That doesn’t mean the corporate sites are bad. They can be very good. The biggest and most lucrative sites on the Web are corporate.
But let’s face it, if you dig around in a niche you’re interested in, you’ll probably find better articles on topics by individuals on their own blogs.
I think it’s unfortunate Google gives brands an edge because a lot of really great content goes unnoticed.
What kind of site do you want?
Do you want to publish something perfect and epic where you grow an audience and that you control every facet of? Where you get to “just write”?
Or do you want to create and manage systems?
Both can be fulfilling.
Both can be ridiculously lucrative.
I think a blogger writing everything can do just as well as a publisher who employs a team of writers.
While the publisher may hit higher revenue numbers in the long run, the expenses are far higher. ROI is lower.
Bloggers have no expenses other than hosting and maybe some software and yet can scale page views just like a publisher.
Why do I bring this up?
Because I think some of you are amazing writers who want to write but might mislead down the publishing path.
I’m partly to blame.
I talk a lot about outsourcing, hiring writers, etc. It’s what I do so I’m bound to talk about it.
And so it sounds great. Big revenue numbers. Regular working hours. VAs and writers to handle things for me.
I like it but I happen to like the business side. I wouldn’t want to write 8 hours a day. Been there, done that.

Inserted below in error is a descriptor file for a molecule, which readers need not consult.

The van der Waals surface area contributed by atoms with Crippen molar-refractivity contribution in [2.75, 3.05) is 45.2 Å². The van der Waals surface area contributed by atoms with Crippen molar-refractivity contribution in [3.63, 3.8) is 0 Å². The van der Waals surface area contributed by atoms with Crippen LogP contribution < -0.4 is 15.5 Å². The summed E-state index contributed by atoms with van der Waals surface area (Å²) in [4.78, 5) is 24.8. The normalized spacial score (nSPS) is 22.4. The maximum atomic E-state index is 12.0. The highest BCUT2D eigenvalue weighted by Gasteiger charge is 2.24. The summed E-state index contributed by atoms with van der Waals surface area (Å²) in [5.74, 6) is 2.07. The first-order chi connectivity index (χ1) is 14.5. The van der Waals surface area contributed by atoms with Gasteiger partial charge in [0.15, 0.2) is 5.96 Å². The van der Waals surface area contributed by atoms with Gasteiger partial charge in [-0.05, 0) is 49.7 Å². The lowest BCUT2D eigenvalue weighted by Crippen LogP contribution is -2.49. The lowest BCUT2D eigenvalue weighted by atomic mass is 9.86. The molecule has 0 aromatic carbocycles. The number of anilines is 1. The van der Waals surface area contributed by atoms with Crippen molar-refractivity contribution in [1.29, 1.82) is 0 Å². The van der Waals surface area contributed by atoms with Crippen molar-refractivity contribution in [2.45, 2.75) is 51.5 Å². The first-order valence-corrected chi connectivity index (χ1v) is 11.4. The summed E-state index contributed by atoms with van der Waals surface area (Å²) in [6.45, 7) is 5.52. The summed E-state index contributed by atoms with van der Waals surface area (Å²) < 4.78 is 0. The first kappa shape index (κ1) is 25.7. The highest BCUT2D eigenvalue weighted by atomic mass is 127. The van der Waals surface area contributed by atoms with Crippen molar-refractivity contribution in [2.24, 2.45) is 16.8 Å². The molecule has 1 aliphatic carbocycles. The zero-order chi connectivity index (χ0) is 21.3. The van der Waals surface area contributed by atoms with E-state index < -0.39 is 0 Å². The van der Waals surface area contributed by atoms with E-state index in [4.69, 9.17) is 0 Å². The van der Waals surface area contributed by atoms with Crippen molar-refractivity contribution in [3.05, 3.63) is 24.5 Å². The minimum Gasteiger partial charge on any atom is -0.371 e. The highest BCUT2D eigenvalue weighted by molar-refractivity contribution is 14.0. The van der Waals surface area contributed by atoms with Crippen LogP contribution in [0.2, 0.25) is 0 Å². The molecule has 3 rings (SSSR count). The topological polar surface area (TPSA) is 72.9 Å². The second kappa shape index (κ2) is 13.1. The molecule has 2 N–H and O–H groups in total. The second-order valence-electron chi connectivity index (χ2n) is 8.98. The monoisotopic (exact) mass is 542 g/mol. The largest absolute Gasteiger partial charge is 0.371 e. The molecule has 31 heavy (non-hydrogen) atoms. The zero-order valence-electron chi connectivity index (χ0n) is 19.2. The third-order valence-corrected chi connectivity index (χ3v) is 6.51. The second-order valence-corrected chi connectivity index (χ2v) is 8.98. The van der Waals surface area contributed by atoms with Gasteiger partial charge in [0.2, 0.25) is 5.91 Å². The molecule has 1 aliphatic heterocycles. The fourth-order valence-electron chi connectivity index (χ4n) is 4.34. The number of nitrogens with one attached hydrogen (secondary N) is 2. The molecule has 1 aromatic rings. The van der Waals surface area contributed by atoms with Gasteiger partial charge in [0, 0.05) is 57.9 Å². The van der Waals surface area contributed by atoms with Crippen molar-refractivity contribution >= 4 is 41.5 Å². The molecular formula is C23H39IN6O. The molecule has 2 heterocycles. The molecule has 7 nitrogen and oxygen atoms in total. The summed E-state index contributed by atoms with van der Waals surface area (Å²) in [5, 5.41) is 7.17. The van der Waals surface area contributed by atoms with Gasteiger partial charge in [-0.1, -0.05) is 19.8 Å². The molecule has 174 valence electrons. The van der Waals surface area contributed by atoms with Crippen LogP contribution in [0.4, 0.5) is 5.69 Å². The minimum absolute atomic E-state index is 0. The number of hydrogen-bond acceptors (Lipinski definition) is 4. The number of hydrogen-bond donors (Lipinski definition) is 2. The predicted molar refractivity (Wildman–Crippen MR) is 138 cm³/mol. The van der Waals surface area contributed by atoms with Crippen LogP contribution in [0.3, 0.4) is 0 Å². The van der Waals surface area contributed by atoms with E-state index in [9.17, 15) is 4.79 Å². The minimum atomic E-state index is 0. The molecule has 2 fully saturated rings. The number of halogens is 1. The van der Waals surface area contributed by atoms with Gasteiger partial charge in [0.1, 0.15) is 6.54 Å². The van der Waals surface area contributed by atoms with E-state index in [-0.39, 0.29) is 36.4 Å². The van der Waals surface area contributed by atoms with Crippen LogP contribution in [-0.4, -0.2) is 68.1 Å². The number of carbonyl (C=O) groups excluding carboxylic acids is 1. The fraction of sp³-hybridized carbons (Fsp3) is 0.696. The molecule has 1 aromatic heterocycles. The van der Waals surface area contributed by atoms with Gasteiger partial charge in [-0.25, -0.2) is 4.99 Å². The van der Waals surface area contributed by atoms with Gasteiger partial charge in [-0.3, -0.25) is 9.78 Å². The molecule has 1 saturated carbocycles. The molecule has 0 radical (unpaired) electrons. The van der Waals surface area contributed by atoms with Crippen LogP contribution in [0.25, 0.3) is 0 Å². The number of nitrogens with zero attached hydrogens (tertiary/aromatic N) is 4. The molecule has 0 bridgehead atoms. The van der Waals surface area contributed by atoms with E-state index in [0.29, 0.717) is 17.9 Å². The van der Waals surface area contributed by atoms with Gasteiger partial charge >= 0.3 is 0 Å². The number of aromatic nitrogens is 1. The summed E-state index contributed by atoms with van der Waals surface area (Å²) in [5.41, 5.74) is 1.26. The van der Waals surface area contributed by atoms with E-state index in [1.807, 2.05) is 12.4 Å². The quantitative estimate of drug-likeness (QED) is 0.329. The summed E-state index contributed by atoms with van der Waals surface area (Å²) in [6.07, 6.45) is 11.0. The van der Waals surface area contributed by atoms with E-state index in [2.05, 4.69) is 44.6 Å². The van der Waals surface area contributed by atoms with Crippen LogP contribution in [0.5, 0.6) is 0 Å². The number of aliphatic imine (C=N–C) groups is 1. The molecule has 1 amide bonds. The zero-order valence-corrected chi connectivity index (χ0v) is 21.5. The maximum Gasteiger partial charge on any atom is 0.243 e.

I like writing. Some days I write several hours. Some days none. Fat Stacks is my main writing outlet.
As an INTJ (Myers Briggs), I’m most ideally suited for creating systems, so that’s what I do.
Can you do both?
Perhaps write for one site and reinvest in writers for another site.
You can also do a hybrid on one site. That may water down your voice, but it can work. I write for my various niche sites.
I just want to make the point that I believe remaining a solo blogger for your site can scale traffic-wise and result in a 7 or 8-figure business just as a publishing business can.
Do what you like to do.
If you love writing, do it.
Publishing will suck away your writing time. You’ll get embroiled in managing, editing, fixing mistakes, scaling up KW research and many other tasks that before you know it, you don’t have time to write.
You’ll get to the end of your day and realize “I didn’t write anything”. For non-writers, this is great. For writers, this could be sad.
Decide now what direction you want to go.
Don’t worry, you can always make changes down the road, but it helps to know how you want to proceed and that you create an online business you enjoy.
My electrician friend doesn’t make a fortune and probably never will, but he likes his work.
What’s the point of building up a business you don’t like running?
If you have the luxury of choice, do what you like doing.
If you love what you do, you’ll never work a day in your life. So cliche, but so true.
Jon Dykstra is a six figure niche site creator with 10+ years of experience. His willingness to openly share his wins and losses in the email newsletter he publishes has made him a go-to source of guidance and motivation for many. His popular “Niche site profits” course has helped thousands follow his footsteps in creating simple niche sites that earn big.